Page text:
Darren Hughes once admitted regret that he never did his big OE. He might just have time for it now, following his resignation as a Labour MP.
Mr Hughes became an MP at just 24, making him the youngest MP for the two terms he held the Otaki seat.
He had the smallest majority of any MP in the 2005 election, with just 382 votes more than National MP Nathan Guy, before losing the seat to Mr Guy in 2008 by 1354 votes.
Mr Hughes was whip in Helen Clark's government from the age of 25, before becoming statistics minister and associate social development and employment minister four years later. He was also deputy leader of the House.
His resignation today follows publicity this week over a police investigation into an alleged sexual incident at Labour deputy leader Annette King's Wellington home, where Mr Hughes boards, after he had been drinking at two bars with a group of students, including the complainant.
The student left the home and is reported to have either flagged down a police car or walked into its path.
It was then he made the complaint.
Mr Goff yesterday stripped Mr Hughes from his roles as education spokesman and chief party whip, pending the outcome of the police inquiry.
Today, Mr Hughes said his position had become "untenable" and that the adage of being innocent until proven guilty "doesn't apply in the political arena".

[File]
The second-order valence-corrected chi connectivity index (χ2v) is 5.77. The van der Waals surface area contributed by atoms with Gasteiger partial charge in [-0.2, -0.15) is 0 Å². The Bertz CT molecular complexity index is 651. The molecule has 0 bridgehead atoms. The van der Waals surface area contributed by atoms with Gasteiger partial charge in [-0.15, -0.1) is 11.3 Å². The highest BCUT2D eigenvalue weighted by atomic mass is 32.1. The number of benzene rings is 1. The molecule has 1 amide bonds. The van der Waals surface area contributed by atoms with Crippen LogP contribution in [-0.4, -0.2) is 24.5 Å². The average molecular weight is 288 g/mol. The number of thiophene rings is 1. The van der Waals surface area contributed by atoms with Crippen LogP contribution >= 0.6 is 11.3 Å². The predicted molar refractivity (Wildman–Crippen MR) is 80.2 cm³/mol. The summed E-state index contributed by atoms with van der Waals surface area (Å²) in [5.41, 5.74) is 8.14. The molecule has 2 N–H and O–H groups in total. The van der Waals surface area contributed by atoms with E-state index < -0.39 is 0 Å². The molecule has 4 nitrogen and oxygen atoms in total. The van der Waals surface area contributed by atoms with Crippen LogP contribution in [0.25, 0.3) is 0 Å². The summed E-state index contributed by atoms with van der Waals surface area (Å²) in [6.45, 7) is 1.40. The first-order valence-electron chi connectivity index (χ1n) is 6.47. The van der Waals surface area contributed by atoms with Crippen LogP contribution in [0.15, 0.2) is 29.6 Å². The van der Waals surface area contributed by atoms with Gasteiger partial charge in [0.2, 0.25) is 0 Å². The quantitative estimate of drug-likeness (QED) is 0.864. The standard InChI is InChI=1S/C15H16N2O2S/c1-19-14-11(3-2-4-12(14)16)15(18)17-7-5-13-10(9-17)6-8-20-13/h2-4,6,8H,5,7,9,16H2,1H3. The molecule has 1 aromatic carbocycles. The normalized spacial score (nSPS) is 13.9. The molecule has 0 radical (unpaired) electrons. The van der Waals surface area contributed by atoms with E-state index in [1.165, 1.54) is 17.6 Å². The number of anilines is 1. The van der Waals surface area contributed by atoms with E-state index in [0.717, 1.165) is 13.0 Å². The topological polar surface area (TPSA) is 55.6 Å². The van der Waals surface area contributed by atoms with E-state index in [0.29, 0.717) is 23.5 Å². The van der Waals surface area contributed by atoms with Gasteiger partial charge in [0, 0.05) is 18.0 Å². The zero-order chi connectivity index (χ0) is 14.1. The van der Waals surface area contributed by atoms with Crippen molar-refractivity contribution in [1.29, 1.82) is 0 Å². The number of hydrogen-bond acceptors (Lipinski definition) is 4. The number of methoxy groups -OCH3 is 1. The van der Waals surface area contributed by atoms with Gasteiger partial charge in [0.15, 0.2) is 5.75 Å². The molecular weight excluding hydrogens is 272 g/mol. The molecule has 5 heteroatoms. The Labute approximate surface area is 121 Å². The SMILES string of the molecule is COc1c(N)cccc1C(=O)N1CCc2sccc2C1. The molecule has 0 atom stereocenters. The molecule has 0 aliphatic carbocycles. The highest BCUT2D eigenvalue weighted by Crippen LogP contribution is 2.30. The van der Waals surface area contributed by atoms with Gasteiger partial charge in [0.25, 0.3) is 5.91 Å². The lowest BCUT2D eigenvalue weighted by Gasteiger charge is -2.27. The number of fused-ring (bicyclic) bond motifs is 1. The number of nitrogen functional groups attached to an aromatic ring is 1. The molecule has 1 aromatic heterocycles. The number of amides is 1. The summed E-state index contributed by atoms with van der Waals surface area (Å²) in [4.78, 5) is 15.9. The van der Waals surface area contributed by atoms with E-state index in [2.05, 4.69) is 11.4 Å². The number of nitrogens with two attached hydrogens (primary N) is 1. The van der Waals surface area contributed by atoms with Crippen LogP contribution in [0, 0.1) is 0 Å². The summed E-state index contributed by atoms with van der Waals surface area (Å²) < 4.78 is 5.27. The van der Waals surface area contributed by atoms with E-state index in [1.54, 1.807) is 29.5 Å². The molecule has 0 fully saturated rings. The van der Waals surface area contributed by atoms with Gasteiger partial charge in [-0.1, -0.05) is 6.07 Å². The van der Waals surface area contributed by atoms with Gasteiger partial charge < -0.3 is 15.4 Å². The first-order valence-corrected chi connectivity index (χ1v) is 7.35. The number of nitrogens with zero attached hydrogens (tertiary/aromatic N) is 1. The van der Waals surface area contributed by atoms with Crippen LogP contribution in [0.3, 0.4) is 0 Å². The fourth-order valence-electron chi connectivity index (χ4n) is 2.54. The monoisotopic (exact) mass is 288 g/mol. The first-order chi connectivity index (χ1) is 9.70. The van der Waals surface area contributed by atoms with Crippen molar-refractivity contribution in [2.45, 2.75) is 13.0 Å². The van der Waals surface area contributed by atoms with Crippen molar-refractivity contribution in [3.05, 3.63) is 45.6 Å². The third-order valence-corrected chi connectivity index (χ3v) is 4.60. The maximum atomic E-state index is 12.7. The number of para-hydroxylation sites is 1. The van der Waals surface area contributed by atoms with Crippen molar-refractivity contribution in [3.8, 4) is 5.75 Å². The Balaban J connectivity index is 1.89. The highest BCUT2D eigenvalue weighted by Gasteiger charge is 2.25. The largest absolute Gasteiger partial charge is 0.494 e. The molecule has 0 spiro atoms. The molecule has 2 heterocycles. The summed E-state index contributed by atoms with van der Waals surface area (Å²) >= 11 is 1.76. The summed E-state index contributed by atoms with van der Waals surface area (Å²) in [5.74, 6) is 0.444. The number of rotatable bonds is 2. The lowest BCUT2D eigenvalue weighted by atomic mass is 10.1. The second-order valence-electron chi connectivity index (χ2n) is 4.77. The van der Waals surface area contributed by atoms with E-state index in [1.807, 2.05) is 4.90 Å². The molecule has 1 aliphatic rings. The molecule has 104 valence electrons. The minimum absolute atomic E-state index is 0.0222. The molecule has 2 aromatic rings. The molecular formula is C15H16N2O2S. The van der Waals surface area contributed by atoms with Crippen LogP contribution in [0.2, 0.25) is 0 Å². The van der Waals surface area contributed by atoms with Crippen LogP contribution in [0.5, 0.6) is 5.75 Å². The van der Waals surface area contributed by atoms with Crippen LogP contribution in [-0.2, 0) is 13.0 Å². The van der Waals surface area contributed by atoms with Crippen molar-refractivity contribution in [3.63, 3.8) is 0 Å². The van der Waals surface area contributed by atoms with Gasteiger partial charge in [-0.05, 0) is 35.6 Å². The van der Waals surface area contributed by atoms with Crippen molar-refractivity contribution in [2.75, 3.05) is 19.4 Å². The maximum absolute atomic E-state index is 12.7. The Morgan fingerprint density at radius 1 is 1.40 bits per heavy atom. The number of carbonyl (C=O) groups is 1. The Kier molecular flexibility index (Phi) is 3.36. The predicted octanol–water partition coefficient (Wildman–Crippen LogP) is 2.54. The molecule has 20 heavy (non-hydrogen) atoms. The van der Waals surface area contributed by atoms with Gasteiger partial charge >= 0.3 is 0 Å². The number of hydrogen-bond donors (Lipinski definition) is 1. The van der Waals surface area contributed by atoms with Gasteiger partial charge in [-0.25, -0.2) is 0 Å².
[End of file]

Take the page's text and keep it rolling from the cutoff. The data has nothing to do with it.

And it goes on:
"I have done nothing wrong, and I remain confident that the legal process will have the right outcome," he said.
The fall from grace will be particularly hard for Mr Hughes, who has had only one job outside of politics - and that was a brief stint as a public servant with the New Zealand Qualifications Authority.
"I always knew I wanted to be the local MP for my area. I didn't want to just be an MP, I wanted to represent my home patch. That's pretty important to me," he told NZPA in 2004.
Mr Hughes is the oldest of Lyn and Jim Hughes' five children and set his sights on politics while still at school.
His only regret is that he didn't do an OE. But he consoled himself with the knowledge that he was living his dream, and kept his feet on the ground by socialising with friends.
"If I'm going to be in here for the long haul you've got to keep that balance in your life and as a result you've got to make time to socialise and keep in touch with people outside this place," he told NZPA.